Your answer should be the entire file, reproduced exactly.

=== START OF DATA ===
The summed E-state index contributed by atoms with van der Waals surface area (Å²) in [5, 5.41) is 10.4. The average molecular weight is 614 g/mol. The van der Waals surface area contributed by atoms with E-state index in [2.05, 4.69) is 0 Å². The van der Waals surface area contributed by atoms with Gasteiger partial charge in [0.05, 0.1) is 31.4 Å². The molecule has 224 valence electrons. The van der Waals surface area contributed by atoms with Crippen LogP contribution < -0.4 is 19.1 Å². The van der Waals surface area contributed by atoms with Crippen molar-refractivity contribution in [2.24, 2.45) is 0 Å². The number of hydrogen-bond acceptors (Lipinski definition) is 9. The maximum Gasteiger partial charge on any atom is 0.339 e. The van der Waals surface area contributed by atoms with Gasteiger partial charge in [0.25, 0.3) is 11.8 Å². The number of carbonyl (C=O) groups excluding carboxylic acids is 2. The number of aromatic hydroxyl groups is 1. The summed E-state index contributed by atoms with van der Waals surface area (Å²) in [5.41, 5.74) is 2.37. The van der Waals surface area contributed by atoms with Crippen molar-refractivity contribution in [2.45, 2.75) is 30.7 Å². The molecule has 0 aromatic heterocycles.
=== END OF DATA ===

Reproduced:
The summed E-state index contributed by atoms with van der Waals surface area (Å²) in [5, 5.41) is 10.4. The average molecular weight is 614 g/mol. The van der Waals surface area contributed by atoms with E-state index in [2.05, 4.69) is 0 Å². The van der Waals surface area contributed by atoms with Gasteiger partial charge in [0.05, 0.1) is 31.4 Å². The molecule has 224 valence electrons. The van der Waals surface area contributed by atoms with Crippen LogP contribution < -0.4 is 19.1 Å². The van der Waals surface area contributed by atoms with Crippen molar-refractivity contribution in [2.24, 2.45) is 0 Å². The number of hydrogen-bond acceptors (Lipinski definition) is 9. The maximum Gasteiger partial charge on any atom is 0.339 e. The van der Waals surface area contributed by atoms with Gasteiger partial charge in [0.25, 0.3) is 11.8 Å². The number of carbonyl (C=O) groups excluding carboxylic acids is 2. The number of aromatic hydroxyl groups is 1. The summed E-state index contributed by atoms with van der Waals surface area (Å²) in [5.41, 5.74) is 2.37. The van der Waals surface area contributed by atoms with Crippen molar-refractivity contribution in [2.45, 2.75) is 30.7 Å². The molecule has 0 aromatic heterocycles.